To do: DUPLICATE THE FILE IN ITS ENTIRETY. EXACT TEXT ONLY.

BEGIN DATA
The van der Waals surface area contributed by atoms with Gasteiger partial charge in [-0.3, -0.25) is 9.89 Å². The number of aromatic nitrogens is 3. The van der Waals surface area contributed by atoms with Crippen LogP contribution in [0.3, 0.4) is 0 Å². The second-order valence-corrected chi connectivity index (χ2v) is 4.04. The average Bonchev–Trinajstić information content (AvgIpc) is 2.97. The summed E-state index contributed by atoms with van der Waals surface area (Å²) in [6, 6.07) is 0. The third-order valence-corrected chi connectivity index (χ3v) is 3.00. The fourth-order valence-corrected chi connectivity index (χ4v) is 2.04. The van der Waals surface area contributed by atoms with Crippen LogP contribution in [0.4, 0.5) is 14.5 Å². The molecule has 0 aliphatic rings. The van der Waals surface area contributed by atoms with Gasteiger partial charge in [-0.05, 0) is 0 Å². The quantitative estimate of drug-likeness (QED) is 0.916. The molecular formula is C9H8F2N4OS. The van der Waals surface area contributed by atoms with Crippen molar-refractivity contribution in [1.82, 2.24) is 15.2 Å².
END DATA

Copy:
The van der Waals surface area contributed by atoms with Gasteiger partial charge in [-0.3, -0.25) is 9.89 Å². The number of aromatic nitrogens is 3. The van der Waals surface area contributed by atoms with Crippen LogP contribution in [0.3, 0.4) is 0 Å². The second-order valence-corrected chi connectivity index (χ2v) is 4.04. The average Bonchev–Trinajstić information content (AvgIpc) is 2.97. The summed E-state index contributed by atoms with van der Waals surface area (Å²) in [6, 6.07) is 0. The third-order valence-corrected chi connectivity index (χ3v) is 3.00. The fourth-order valence-corrected chi connectivity index (χ4v) is 2.04. The van der Waals surface area contributed by atoms with Crippen LogP contribution in [0.4, 0.5) is 14.5 Å². The molecule has 0 aliphatic rings. The van der Waals surface area contributed by atoms with Gasteiger partial charge in [-0.05, 0) is 0 Å². The quantitative estimate of drug-likeness (QED) is 0.916. The molecular formula is C9H8F2N4OS. The van der Waals surface area contributed by atoms with Crippen molar-refractivity contribution in [1.82, 2.24) is 15.2 Å².